Problems of access, regulation, diversity and efficiency require attention to power relations both in the field of ICT policy-making and in the everyday uses of ICT. Academic research should play a pivotal role in evaluating whether ICT meet and serve the individuals¹ and the public’s multiple needs and interests – as workers, women, migrants, racial, ethnic and sexual minorities, among others – across very uneven information societies in the world. Furthermore, because power relations and social orientations are often embedded in the very designs of ICT, researchers should be sensitive to the diverse and multiple needs of the public in the technological design of ICT. Similarly, educators at all levels should be empowered to develop curricula that provide or contribute to training to people not only as workers and consumers using ICT, but also the basic science and engineering of ICT, participatory design of ICT by communities with computing professionals, in the critical assessment of ICT, the institutional and social contexts of their development and implementation, as well as their creative uses for active citizenship. Young people – given their large numbers, particularly in developing countries, and enthusiasm and expertise in the use of ICTs – remain to be an untapped resource as initiators of peer-to-peer learning projects at the community and school levels. These issues have largely been ignored by WSIS.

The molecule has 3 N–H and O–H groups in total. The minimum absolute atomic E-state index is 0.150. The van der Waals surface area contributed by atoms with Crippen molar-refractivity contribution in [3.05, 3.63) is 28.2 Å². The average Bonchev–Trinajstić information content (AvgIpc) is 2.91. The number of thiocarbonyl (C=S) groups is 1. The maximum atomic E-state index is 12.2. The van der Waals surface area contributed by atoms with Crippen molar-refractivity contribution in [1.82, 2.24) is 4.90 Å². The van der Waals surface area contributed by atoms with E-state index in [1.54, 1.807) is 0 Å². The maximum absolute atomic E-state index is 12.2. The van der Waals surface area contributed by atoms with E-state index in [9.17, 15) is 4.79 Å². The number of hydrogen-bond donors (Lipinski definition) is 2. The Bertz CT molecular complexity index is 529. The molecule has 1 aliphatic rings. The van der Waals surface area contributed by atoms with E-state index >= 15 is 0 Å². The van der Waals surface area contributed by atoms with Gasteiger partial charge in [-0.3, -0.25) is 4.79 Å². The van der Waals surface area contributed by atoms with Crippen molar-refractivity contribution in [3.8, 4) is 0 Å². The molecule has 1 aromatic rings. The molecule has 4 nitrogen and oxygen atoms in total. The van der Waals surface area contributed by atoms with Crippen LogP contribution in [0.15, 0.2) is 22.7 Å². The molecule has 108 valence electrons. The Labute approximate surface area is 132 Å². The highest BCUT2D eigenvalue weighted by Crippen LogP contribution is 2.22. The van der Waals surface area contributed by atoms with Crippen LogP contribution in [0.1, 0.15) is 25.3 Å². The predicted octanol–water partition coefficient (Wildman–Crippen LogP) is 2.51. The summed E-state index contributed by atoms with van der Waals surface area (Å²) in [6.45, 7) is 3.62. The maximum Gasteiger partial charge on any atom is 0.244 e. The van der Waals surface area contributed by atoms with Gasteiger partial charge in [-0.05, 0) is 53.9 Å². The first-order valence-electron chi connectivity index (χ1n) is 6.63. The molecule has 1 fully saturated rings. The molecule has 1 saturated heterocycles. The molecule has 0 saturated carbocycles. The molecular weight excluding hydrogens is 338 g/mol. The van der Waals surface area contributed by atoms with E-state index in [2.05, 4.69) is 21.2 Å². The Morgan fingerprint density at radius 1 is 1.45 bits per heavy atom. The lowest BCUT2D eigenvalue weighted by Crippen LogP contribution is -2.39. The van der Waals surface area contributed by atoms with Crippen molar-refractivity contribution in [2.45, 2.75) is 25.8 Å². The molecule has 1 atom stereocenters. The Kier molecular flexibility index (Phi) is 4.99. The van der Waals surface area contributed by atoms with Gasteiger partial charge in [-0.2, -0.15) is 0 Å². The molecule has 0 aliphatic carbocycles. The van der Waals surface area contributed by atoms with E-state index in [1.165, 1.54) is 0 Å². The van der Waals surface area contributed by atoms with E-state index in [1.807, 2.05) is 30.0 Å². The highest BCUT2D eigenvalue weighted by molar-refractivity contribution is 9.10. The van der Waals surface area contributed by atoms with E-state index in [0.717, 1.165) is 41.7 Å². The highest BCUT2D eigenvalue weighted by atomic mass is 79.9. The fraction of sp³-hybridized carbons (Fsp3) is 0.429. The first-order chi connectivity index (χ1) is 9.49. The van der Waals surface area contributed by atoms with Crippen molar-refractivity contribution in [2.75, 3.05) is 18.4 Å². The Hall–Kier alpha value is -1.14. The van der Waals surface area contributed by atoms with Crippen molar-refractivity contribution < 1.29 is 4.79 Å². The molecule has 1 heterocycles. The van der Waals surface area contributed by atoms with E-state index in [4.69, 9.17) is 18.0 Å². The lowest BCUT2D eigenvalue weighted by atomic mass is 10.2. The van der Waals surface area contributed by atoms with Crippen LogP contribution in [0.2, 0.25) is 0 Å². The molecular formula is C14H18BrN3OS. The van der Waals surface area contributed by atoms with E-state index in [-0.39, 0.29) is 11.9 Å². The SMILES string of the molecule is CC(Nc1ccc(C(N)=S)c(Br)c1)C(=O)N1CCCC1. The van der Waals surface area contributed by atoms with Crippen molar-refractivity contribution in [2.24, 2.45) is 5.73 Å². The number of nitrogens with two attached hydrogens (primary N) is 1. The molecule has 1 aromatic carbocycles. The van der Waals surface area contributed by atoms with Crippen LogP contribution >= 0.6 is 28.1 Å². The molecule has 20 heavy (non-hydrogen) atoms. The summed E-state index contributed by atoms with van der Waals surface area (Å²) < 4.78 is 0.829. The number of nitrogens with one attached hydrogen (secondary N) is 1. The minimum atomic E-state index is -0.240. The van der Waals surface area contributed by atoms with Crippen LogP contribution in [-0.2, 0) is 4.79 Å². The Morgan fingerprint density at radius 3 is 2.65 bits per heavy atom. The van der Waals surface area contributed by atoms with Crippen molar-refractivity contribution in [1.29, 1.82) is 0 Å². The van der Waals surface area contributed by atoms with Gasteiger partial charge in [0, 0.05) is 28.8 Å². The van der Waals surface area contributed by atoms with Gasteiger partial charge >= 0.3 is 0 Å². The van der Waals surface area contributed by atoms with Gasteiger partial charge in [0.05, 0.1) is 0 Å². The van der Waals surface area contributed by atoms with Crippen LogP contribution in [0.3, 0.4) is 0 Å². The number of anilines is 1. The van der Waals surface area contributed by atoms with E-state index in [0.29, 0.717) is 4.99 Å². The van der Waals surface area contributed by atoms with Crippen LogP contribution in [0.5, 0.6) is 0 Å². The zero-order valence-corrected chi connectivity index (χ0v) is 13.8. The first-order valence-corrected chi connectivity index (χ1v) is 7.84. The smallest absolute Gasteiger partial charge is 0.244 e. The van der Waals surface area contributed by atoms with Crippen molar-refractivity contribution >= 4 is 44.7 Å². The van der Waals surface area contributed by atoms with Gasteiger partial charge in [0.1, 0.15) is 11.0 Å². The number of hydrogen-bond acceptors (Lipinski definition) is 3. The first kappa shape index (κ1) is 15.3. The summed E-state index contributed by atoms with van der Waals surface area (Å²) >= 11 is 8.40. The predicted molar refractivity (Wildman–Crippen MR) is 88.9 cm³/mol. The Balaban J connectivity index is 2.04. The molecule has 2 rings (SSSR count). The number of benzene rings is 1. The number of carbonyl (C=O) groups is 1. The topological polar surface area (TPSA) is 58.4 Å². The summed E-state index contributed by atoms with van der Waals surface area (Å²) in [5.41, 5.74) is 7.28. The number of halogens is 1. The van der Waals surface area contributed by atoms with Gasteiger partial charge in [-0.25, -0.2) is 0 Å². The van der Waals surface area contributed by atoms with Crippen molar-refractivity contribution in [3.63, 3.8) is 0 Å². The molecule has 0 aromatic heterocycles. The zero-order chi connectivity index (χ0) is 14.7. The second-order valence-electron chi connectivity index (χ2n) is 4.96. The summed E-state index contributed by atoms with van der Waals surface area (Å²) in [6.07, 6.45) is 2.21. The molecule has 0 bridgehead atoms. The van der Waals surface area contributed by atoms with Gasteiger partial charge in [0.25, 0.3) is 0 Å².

The actors that need to be involved in the process of making this vision a reality are the professionals and researchers, the students and their families, the support services and human resources of the resources centres, politicians at all levels, social organizations and NGOs, but also the private sector. However, in the teaching profession, it is necessary to recognize and accept the need for learning and evolution with regards to ICT.
We emphasize the special role that the computing, information science, and engineering professions have in helping to shape the information society to meet human needs. Their education must encourage socially-responsible practices in the design, implementation, and operation of ICT. The larger information society has an equally important and corresponding role to play by participating in the design of ICT. We, therefore, encourage increased cooperation between the computing, information science, and engineering professions and end-users of ICTs, particularly communities.
We furthermore have repeatedly underlined the unique role of ICT in socio-economic development and in promoting the fulfilment of internationally agreed development goals, including those contained in the Millennium Declaration. This is not least true in the reference to access to information and universal primary education. To secure the fulfilment of these goals, it is of key importance that the issue of ICT as tools for improvement of education is also incorporated in the broader development strategies at both national and international levels.